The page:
The difficulty settings take inspiration from the Thief games, upping the enemy count and adding mission objectives, but it’s only the change to combat ferocity that feels significant. The level structure does not change with new objectives, nor does the placement of civilians (you can find and fulfill the optional objectives playing on easy if you want). Several set-piece moments and boss fights with mobs are the real challenges on the highest difficulty, when you struggle to find space to move and tracking multiple incoming projectiles becomes nearly impossible. Regardless of your choice, there are ample checkpoints (including right before each boss fight), plenty of ammo, and several “heart” power-ups to find that increase your total health. Just be warned that checkpoints are temporary and you need to complete the mission to save your progress.

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Boss encounters, as with the mission environments, are hit-and-miss. This demonic moose at the end of the forest mission is so inept at charging down the player it offers no challenge on any difficulty.

The last element to touch on, and perhaps the most consistently impressive, is the presentation. The “pen and ink” style might frustrate you if you’re used to fast-paced FPS games that use colour to convey player information clearly but, in Kingdom of the Dead, obscuring enemies in darkness or against visually busy backdrops is all part of the horror experience. Ghouls lunge out of the shadows, undead mages fling glowing projectiles from the distant gloom, and twisted birds descend from pitch-black skies. It is only weapon, ammunition, and health pickups that possess a distinct coloured glow to keep you restocked during battle.

Relying on sound to pinpoint nearby foes – most of which have a distinctive cry – ramps up the tension and highlights the creepy ambience. Combat, although slower-paced and less chaotic than its peers, sounds good thanks to loud gunfire and suitably fleshy sounding impacts when you land a headshot or remove a limb. The soundtrack is fantastic – if a little limited. There are moody, tension-building tracks during cautious exploration but also high-tempo catchy electronic beats for when the action heats up. It all comes together to create a distinctly B-grade horror movie experience.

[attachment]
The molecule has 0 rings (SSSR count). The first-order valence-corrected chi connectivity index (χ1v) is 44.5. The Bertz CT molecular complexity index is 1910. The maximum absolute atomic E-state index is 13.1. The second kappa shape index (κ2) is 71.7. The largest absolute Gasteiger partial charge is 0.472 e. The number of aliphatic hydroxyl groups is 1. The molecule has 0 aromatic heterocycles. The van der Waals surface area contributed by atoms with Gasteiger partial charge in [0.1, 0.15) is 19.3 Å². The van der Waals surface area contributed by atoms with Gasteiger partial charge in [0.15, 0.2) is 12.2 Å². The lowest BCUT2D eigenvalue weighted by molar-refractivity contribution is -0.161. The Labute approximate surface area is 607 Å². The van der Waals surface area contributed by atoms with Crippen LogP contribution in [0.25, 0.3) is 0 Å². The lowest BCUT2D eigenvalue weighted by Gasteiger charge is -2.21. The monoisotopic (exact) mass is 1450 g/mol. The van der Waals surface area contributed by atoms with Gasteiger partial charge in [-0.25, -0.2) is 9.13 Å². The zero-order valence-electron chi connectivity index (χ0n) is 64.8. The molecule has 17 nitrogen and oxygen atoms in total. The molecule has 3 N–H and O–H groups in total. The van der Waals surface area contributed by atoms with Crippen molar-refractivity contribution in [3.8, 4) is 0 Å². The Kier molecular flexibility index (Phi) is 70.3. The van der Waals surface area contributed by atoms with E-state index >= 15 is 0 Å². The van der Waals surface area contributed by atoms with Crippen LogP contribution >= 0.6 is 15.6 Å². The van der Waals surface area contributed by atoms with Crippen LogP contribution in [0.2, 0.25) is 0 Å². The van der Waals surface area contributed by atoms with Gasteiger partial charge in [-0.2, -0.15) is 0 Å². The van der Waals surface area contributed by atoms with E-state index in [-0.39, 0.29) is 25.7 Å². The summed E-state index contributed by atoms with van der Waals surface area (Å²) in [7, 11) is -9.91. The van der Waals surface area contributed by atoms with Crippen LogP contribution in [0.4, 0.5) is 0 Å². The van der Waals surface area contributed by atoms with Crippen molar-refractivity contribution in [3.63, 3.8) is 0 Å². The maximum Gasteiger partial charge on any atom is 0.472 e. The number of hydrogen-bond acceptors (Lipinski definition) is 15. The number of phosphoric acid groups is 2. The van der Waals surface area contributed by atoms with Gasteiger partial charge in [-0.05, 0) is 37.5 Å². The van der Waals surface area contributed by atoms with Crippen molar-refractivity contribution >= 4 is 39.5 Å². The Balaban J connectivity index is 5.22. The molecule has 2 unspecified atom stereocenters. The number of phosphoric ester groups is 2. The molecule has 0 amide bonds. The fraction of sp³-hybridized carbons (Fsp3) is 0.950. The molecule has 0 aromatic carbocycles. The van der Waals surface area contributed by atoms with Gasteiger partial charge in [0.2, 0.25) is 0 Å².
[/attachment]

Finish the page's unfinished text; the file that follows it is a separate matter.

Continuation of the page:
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Kingdom of the Dead can be oppressively dark but the stark contrast between black and white make for some striking scenes.

Unfortunately, several technical issues need to be patched asap. The first is the unexpected performance drops during several missions, which feels like a rendering issue on larger maps. This framerate drop had little to do with the action on-screen, and more to do with the viewing direction – almost as if the game is failing to simplify geometry and cull objects obscured from view. Next is the ever-present risk sprinting on sloped surfaces might launch you in random directions (sometimes with lethal results). The final issue was two checkpoint-related bugs, both right before set-piece moments. In both cases, reloading left me dropping through the level geometry and dying repeatedly until I restarted the level.

Those technical issues aside, I still enjoyed my time with Kingdom of the Dead, and plan to go back to finish several outstanding levels on Princeps Agente difficulty, trying out some unlocked cheats and a range of visual filters. When you combine the heavy atmosphere, distinctive visuals, soundtrack, and minute-to-minute gunplay – slower and methodical – it makes for a weirdly compelling package. So long as you’re not looking for another fast-paced, twitchy, gore-soaked boomer shooter, Kingdom of the Dead is a great pick for both FPS and horror fans.

A review code for Kingdom of the Dead was provided to gameblur by the publisher.

Kingdom of the Dead (PC) Review

Kingdom of the Dead (PC) Review
7 10 0 1
7/10
Total Score
  • Story
    7/10 Good
    Minimal but it has character growth and a satisfying ending.
  • Gameplay
    7/10 Good
    Not as fast or visceral as its peers, and the experience doesn't evolve much over the short runtime, but the slower and methodical gunplay is weirdly compelling.
  • Visuals
    7/10 Good
    The pen and ink style looks great, ramps up the tension, and is part of the gameplay challenge. However, several technical issues need to be addressed.
  • Audio
    8/10 Very Good
    The dark visuals amplify the impact of the creepy ambience, impactful combat, and great soundtrack.

The Good

  • Slower, tactical gunplay
  • Several missions with great level-design and creepy ambience
  • Novel art style and great soundtrack

The Bad

  • Gimmicky boss encounters and simplistic enemy behaviours
  • Wonky physics and rare checkpointing issues
  • Unexpectedly poor performance given the requirements
Total
8